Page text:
December 21st, 2011


When to use RX for Diabetes

Comment on the diabetes "megatrials" from Leszek Czupryniak, President of the Polish Diabetes Professional Association:

The results, as you must have heard and you probably might remember, have been conflicting. In some of the studies, intensive glycemic control provided some benefit, especially in terms of microvascular complications. In other trials, especially in the ACCORD study, intensive glycemic control was clearly detrimental in terms of increasing the risk for macrovascular complications.

The first interpretation of these results was basically unfavorable toward intensive diabetes control. And we diabetologists were afraid for a while that perhaps what we were trying to do on an everyday basis was actually harming our patients. However, by looking in more detail at the results -- and this is the issue largely discussed these days in Dubai -- now we know that one [patient with] diabetes is not equal to another [patient with] diabetes. We should no longer adopt one target for [the whole] diabetes population; we should be able to differentiate among patients.

In my opinion -- but not only mine, it has been a shared view during this meeting -- the final interpretation of these studies is rather striking, because now we clearly know that intensive diabetes control is absolutely beneficial for subjects who have just diabetes with no complications, who are relatively young, and who have had diabetes for a shorter time, less than 5 years.

Montana Mountains

New EPA limits on Mercury Emissions Balanced by Particulate Increase

The EPA's new rule is a compromise between public health and corporate profits. Nothing comes for free. Particulates cause increased cardiovascular and respiratory disease and have neurological effects as well. The new rule is called MATS: Mercury and Air Toxics Standards. Obama can't get anything done through congress, but he is still working his evil socialist ways via agencies designed to protect public interests. I for one appreciate some attention given to public health: better to have some reasonably devised limits than to simply let industry poison us for greater profit, even if we WANT the product of that industry.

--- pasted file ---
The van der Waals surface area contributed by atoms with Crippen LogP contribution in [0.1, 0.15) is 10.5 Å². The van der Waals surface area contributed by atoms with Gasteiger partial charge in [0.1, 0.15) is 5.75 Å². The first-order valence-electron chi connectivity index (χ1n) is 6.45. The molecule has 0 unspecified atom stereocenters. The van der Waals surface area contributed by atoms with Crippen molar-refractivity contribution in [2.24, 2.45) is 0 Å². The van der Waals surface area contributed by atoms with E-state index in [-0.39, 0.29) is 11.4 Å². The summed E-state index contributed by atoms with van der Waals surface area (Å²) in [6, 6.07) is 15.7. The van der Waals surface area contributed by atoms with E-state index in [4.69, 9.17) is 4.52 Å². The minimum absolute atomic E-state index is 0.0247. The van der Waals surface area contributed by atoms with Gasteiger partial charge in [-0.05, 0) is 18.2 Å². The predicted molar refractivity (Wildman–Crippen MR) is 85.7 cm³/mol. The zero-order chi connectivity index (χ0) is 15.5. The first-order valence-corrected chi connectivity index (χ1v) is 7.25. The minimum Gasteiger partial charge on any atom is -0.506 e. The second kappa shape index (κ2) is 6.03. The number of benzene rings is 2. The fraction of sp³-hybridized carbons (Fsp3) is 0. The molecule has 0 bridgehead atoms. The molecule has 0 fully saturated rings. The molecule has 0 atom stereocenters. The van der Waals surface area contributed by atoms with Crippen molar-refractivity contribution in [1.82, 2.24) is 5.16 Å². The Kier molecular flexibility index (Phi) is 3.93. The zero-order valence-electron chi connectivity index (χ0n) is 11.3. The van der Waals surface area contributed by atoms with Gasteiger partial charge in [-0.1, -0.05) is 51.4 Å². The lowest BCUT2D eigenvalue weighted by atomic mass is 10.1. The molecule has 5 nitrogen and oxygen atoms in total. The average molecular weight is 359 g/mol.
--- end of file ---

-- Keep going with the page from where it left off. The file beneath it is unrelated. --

The EPA proposal incorporates three separate limits: one for mercury, a second for acid gases and a third for particulate matter, which is used to target emissions of metals such as chromium, selenium and cadmium.

In its March proposal, it said the regulation could prevent 17,000 premature deaths from toxic emissions. Today it lowered that estimate to 11,000, according to the statement. Jackson said improved estimates for benefits from a rule to combat pollution across state borders leaves the mercury standard with fewer toxics to remove.

The changes announced today include easing off on mandatory controls for particulate matter, dispatching with pollution caps when plants are starting up or shutting down, and allowing companies greater leeway to average mercury emissions across units. Those changes will save utilities about $1 billion annually, EPA said in a fact sheet.

For more:

For the rule straight from the EPA: